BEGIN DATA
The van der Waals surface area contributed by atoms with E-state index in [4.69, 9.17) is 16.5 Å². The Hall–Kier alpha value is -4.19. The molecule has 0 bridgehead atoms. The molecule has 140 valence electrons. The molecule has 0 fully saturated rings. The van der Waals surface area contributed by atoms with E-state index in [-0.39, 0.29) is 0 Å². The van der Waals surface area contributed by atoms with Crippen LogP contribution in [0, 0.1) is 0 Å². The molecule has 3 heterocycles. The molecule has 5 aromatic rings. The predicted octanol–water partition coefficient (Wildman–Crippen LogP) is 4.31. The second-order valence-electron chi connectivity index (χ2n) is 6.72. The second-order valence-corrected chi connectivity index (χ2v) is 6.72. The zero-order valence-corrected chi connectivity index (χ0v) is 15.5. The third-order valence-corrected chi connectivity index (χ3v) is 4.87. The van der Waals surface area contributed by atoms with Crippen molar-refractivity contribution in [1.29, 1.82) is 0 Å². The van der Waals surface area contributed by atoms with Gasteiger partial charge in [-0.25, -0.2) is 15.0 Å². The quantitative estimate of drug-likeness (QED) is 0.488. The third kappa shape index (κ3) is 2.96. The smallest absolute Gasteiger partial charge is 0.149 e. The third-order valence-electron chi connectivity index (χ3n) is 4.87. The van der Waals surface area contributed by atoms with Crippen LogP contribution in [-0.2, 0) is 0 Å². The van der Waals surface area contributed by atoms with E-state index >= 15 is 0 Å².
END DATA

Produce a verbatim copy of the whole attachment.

The van der Waals surface area contributed by atoms with E-state index in [4.69, 9.17) is 16.5 Å². The Hall–Kier alpha value is -4.19. The molecule has 0 bridgehead atoms. The molecule has 140 valence electrons. The molecule has 0 fully saturated rings. The van der Waals surface area contributed by atoms with E-state index in [-0.39, 0.29) is 0 Å². The van der Waals surface area contributed by atoms with Crippen LogP contribution in [0, 0.1) is 0 Å². The molecule has 3 heterocycles. The molecule has 5 aromatic rings. The predicted octanol–water partition coefficient (Wildman–Crippen LogP) is 4.31. The second-order valence-electron chi connectivity index (χ2n) is 6.72. The second-order valence-corrected chi connectivity index (χ2v) is 6.72. The zero-order valence-corrected chi connectivity index (χ0v) is 15.5. The third-order valence-corrected chi connectivity index (χ3v) is 4.87. The van der Waals surface area contributed by atoms with Crippen molar-refractivity contribution in [1.29, 1.82) is 0 Å². The van der Waals surface area contributed by atoms with Gasteiger partial charge in [-0.25, -0.2) is 15.0 Å². The quantitative estimate of drug-likeness (QED) is 0.488. The third kappa shape index (κ3) is 2.96. The smallest absolute Gasteiger partial charge is 0.149 e. The third-order valence-electron chi connectivity index (χ3n) is 4.87. The van der Waals surface area contributed by atoms with Crippen LogP contribution in [-0.2, 0) is 0 Å². The van der Waals surface area contributed by atoms with E-state index >= 15 is 0 Å².